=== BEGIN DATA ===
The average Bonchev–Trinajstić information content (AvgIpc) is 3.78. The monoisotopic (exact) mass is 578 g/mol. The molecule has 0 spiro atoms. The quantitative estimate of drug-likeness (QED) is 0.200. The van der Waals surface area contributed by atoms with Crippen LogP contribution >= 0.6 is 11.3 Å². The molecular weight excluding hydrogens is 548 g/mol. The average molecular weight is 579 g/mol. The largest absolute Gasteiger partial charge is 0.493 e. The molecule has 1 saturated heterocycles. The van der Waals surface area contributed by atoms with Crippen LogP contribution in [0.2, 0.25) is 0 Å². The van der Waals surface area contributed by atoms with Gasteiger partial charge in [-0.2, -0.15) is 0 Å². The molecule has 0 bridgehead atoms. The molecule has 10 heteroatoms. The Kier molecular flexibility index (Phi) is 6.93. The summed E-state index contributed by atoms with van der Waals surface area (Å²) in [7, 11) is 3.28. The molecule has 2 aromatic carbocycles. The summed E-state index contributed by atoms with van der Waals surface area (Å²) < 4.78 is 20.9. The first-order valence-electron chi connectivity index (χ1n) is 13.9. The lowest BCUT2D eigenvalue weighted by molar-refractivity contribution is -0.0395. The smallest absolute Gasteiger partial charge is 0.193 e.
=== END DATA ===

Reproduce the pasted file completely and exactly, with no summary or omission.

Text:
The average Bonchev–Trinajstić information content (AvgIpc) is 3.78. The monoisotopic (exact) mass is 578 g/mol. The molecule has 0 spiro atoms. The quantitative estimate of drug-likeness (QED) is 0.200. The van der Waals surface area contributed by atoms with Crippen LogP contribution >= 0.6 is 11.3 Å². The molecular weight excluding hydrogens is 548 g/mol. The average molecular weight is 579 g/mol. The largest absolute Gasteiger partial charge is 0.493 e. The molecule has 1 saturated heterocycles. The van der Waals surface area contributed by atoms with Crippen LogP contribution in [0.2, 0.25) is 0 Å². The van der Waals surface area contributed by atoms with Gasteiger partial charge in [-0.2, -0.15) is 0 Å². The molecule has 0 bridgehead atoms. The molecule has 10 heteroatoms. The Kier molecular flexibility index (Phi) is 6.93. The summed E-state index contributed by atoms with van der Waals surface area (Å²) in [7, 11) is 3.28. The molecule has 2 aromatic carbocycles. The summed E-state index contributed by atoms with van der Waals surface area (Å²) < 4.78 is 20.9. The first-order valence-electron chi connectivity index (χ1n) is 13.9. The lowest BCUT2D eigenvalue weighted by molar-refractivity contribution is -0.0395. The smallest absolute Gasteiger partial charge is 0.193 e.